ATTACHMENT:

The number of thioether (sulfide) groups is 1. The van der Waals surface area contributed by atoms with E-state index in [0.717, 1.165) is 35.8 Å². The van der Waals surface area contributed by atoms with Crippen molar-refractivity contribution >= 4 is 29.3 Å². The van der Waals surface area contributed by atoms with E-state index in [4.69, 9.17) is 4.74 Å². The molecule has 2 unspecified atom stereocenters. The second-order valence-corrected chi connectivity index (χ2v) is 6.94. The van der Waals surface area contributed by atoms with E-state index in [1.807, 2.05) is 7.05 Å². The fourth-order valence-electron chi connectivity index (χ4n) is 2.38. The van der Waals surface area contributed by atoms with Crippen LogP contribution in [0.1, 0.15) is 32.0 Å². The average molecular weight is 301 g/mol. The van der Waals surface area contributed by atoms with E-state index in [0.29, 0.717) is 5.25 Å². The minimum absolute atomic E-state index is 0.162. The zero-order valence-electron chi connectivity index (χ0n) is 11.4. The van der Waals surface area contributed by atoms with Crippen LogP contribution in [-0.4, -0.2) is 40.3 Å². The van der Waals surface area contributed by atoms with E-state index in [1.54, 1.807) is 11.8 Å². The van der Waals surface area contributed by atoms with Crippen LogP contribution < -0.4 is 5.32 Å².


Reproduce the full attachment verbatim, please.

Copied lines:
The number of thioether (sulfide) groups is 1. The van der Waals surface area contributed by atoms with E-state index in [0.717, 1.165) is 35.8 Å². The van der Waals surface area contributed by atoms with Crippen molar-refractivity contribution >= 4 is 29.3 Å². The van der Waals surface area contributed by atoms with E-state index in [4.69, 9.17) is 4.74 Å². The molecule has 2 unspecified atom stereocenters. The second-order valence-corrected chi connectivity index (χ2v) is 6.94. The van der Waals surface area contributed by atoms with E-state index in [1.807, 2.05) is 7.05 Å². The fourth-order valence-electron chi connectivity index (χ4n) is 2.38. The van der Waals surface area contributed by atoms with Crippen LogP contribution in [0.1, 0.15) is 32.0 Å². The average molecular weight is 301 g/mol. The van der Waals surface area contributed by atoms with E-state index in [0.29, 0.717) is 5.25 Å². The minimum absolute atomic E-state index is 0.162. The zero-order valence-electron chi connectivity index (χ0n) is 11.4. The van der Waals surface area contributed by atoms with Crippen LogP contribution in [-0.4, -0.2) is 40.3 Å². The van der Waals surface area contributed by atoms with E-state index in [1.54, 1.807) is 11.8 Å². The van der Waals surface area contributed by atoms with Crippen LogP contribution < -0.4 is 5.32 Å².